Tuesday, January 09, 2007

Biodiversity loss: there are reasons

Letters in a recent issue of New Scientist (16 December 2006) gave reason for great pessimism over biodiversity.

The gist of both letters was that the international drop in tiger populations has been due to loss of habitat, rather than poaching for the market in body parts. One letter tells of a recent symposium on tigers, and said there was general agreement that tigers occupy 40% less area than they did 10 years ago. This is an alarming figure, particularly considering awareness of the issue has been global for considerably longer than that. Decades of concern from the developed world has done nothing. Year by year, habitat has been steadily shrinking and will continue to shrink.

It’s easy to blame those countries with a tiger population for their indifference or their weak legislation or enforcement. It’s considerably harder to foster the requisite political will where it matters though.

Developed nations have largely destroyed their native habitat in the march for wealth and progress, and they expect poorer countries to do what they could not do. There is really only one solution: an increase in wealth in those countries with significant remaining wilderness. How that happens is up for debate. But at the very least, the West can give them a step forward: technology transfer would certainly help. But we richer countries are loathe to do what it takes to even feed developing nations, let alone aid them on the path to development.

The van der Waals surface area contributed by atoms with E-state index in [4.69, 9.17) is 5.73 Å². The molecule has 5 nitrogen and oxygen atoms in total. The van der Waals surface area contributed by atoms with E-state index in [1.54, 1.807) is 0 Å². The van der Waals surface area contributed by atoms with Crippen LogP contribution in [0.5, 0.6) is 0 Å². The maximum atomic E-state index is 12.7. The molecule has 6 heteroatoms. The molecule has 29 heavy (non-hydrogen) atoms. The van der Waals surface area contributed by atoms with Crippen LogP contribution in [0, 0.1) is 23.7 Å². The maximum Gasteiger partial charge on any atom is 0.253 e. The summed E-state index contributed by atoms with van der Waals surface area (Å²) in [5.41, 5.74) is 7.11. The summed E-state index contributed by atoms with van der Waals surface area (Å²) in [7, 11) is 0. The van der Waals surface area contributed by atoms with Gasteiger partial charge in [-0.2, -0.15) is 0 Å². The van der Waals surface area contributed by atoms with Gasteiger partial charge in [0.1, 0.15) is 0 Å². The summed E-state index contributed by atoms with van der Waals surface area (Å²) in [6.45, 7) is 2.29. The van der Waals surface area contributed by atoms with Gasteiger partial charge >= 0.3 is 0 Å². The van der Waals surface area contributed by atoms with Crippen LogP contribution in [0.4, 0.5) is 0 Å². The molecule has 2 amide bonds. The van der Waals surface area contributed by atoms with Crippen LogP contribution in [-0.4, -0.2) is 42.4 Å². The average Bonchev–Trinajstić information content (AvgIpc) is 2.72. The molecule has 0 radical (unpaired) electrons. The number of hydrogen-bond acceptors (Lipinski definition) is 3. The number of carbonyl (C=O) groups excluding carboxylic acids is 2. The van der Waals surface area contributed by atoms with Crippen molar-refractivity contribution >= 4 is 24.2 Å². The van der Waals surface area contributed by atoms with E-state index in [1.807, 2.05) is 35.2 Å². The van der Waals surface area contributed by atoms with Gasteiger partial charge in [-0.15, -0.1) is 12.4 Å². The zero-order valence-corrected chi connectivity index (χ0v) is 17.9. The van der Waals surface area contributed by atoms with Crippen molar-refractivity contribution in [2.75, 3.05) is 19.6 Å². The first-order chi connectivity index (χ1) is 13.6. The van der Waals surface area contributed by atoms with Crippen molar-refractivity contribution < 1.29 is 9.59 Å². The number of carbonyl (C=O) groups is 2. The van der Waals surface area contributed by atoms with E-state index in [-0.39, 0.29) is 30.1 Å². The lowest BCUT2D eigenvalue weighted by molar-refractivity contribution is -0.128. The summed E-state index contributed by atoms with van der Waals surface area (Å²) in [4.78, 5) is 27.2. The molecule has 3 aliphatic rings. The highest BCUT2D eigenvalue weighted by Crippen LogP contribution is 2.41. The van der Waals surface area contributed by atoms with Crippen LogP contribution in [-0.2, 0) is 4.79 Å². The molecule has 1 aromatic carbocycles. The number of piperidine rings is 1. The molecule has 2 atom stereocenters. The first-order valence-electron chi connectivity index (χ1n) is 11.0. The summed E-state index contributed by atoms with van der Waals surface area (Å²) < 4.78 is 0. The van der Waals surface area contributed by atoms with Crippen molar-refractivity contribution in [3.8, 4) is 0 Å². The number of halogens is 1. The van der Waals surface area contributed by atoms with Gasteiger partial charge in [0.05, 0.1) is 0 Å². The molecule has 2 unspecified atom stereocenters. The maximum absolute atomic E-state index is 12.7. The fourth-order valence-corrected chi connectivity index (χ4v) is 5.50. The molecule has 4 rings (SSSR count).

In fact, it has been demonstrated that human populations stabilise - family sizes reduce - as wealth increases. One more reason to expect better wilderness preservation with escape from poverty.

Without proper partnership between the developed and the developing world, there is a lot more wilderness destruction to come.

The author of one of those tiger letters suggested the tiger population could be saved by fostering the market in tiger body parts: “…the tiger can in effect pay for its own survival”.

Well, that’s one approach. It may ultimately be necessary. It’s a good argument for those who don’t understand the value of biodiversity: appeal to its value in exploitation by humans.

But I’m not convinced that farming such animals is a good substitute for wilderness areas sufficient to enable the full diversity of local fauna to fully interact. We are immeasurably poorer for the loss of wilderness.

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